Implementing Duo two-factor authentication into your site involves splitting your login handler into two parts. You should be familiar with your web application's programming language and authentication process.
For example, a typical single factor login process looks something like this:
After adding Duo authentication it will look more like this:
To use a different language not available as an SDK or to create your Duo integration without using one of our SDKs, see the OIDC Auth API.
Duo's next-generation authentication experience, the Universal Prompt, is coming to web-based applications that display the current Duo Prompt in browsers. Migration of Web SDK v2 applications to Web SDK v4 is a prerequisite for enabling the future Universal Prompt experience.
Migration to Universal Prompt for your Duo Web application will be a two-step process:
If you're creating a Duo Web application for the first time, building it with the Duo Web v4 SDK ensures it will support the Universal Prompt in the future.
The "Universal Prompt" section on the details page of your new Duo Web SDK application shows the status as "Waiting on Duo" with the information that the application supports Universal Prompt. Build your new Duo integration with the v4 Web SDK so that it's ready for the Universal Prompt.
The "Universal Prompt" section on the details page of your existing Duo Web v2 iframe application indicates availability of the Web SDK v4 update.
Once you update your Duo integration to use Web SDK v4, and a user authenticates to that existing application via the frameless Duo v4 SDK, the "Universal Prompt" section of the Duo Web application page reflects a status change to "Waiting on Duo" with the information that the application now supports Universal Prompt. In addition, the "Integration key" and "Secret key" property labels for the application update to "Client ID" and "Client secret" respectively. The values for these properties remain the same.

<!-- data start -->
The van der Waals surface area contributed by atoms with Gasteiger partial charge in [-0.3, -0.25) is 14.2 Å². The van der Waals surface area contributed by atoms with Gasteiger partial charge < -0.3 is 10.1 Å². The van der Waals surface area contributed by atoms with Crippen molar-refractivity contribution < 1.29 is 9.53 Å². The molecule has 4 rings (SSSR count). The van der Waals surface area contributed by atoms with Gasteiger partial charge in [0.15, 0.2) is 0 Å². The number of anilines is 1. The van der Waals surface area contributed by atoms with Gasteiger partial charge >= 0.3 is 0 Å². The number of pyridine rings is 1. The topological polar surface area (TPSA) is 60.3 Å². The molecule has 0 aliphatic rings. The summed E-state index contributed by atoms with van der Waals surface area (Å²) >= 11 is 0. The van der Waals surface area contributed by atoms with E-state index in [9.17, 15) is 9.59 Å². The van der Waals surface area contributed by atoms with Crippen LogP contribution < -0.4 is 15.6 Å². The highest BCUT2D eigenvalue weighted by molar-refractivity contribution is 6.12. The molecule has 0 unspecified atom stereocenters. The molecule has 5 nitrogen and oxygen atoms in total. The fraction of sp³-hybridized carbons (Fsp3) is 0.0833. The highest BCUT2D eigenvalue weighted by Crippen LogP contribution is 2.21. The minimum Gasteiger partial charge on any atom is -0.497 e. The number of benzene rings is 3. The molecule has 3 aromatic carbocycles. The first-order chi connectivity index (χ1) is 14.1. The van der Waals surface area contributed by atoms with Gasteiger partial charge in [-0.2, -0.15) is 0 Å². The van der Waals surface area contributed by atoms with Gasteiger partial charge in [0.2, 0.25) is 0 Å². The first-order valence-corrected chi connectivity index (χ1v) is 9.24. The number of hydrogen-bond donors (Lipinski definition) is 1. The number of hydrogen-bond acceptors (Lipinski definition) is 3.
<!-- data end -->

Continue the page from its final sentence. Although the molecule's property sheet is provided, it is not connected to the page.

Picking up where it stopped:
When the Universal Prompt becomes available, you'll return here to activate it for users of this application. The status will change to "New Prompt Ready", and you'll see the control here for turning it on or off. Until then, your users continue to experience the current Duo prompt.
Click the See Update Progress link to view the Universal Prompt Update Progress report. This report shows the update availability and migration progress for all your Duo applications that will have Universal Prompt support.
Watch the Duo Blog for future updates about the Duo Universal Prompt.
If you're interested in participating in a private preview of the Universal Prompt experience once your Duo Web SDK application shows the "Waiting on Duo" status, please apply using this form.
See the Universal Prompt Update Guide for an overview of the new Universal Prompt and its advantages over the previous Web SDK.
The Web SDK 4 Universal Prompt Web SDK is a brand new experience with a substantially different integration flow from the previous Web SDK 2.
Web SDK 4 has some key technical differences from Web SDK 2:
client secretinstead of an
skey(note that these are the same values, relabeled with new names in v4).
If you already have an existing Web SDK application, you do not need to create a new one to migrate it to Web SDK 4. You may reuse that existing integration with your Web SDK v4 updated application.
Note: After upgrading your Application to use Web SDK 4, the Duo Prompt will have identical appearance and functionality as the Web SDK 2 prompt. Enabling the new Universal Prompt (when made available by Duo) will be a separate step, outlined in the Duo Universal Prompt Update Guide.
To begin development with a new Duo Web SDK integration:
Log in to the Duo Admin Panel and navigate to Applications.
Click Protect an Application and locate the 2FA-only entry for Web SDK in the applications list. Click Protect to the far-right to configure the application and get your Client ID, Client secret, and API hostname. You'll need this information to complete your setup. See Protecting Applications for more information about protecting applications in Duo and additional application options.
Previously, the Client ID was called the "Integration key" and the Client secret was called the "Secret key".
Use NTP to ensure that your server's time is correct.
This application communicates with Duo's service on TCP port 443. Firewall configurations that restrict outbound access to Duo's service with rules using destination IP addresses or IP address ranges aren't recommended, since these may change over time to maintain our service's high availability. If your organization requires IP-based rules, please review this Duo KB article.
Client libraries are currently offered for Python, Java and PHP. To integrate with another language, please see the Duo OIDC-based API documentation.
Issue the following command:
pip install duo_universal
Refer to the Duo Universal Prompt Python sample project for a complete example of how to use the SDK.